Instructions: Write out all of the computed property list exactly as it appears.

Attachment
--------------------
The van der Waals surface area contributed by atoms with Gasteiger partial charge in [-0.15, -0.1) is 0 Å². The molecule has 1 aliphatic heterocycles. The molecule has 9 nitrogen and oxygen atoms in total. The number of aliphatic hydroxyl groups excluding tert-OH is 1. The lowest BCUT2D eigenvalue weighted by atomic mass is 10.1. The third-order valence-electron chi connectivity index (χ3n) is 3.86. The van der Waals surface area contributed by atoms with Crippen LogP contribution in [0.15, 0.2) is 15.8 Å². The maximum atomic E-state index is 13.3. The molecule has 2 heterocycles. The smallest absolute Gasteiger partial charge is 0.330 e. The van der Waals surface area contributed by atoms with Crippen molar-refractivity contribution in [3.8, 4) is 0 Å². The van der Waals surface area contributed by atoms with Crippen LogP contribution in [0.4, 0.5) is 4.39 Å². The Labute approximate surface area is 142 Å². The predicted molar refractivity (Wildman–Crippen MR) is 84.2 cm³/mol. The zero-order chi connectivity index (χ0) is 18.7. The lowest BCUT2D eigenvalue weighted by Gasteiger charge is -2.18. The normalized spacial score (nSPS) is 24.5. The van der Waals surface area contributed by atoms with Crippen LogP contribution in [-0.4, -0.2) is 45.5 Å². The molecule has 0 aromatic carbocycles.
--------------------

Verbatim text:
The van der Waals surface area contributed by atoms with Gasteiger partial charge in [-0.15, -0.1) is 0 Å². The molecule has 1 aliphatic heterocycles. The molecule has 9 nitrogen and oxygen atoms in total. The number of aliphatic hydroxyl groups excluding tert-OH is 1. The lowest BCUT2D eigenvalue weighted by atomic mass is 10.1. The third-order valence-electron chi connectivity index (χ3n) is 3.86. The van der Waals surface area contributed by atoms with Crippen LogP contribution in [0.15, 0.2) is 15.8 Å². The maximum atomic E-state index is 13.3. The molecule has 2 heterocycles. The smallest absolute Gasteiger partial charge is 0.330 e. The van der Waals surface area contributed by atoms with Crippen molar-refractivity contribution in [3.8, 4) is 0 Å². The van der Waals surface area contributed by atoms with Crippen LogP contribution in [0.4, 0.5) is 4.39 Å². The Labute approximate surface area is 142 Å². The predicted molar refractivity (Wildman–Crippen MR) is 84.2 cm³/mol. The zero-order chi connectivity index (χ0) is 18.7. The lowest BCUT2D eigenvalue weighted by Gasteiger charge is -2.18. The normalized spacial score (nSPS) is 24.5. The van der Waals surface area contributed by atoms with Crippen LogP contribution in [-0.4, -0.2) is 45.5 Å². The molecule has 0 aromatic carbocycles.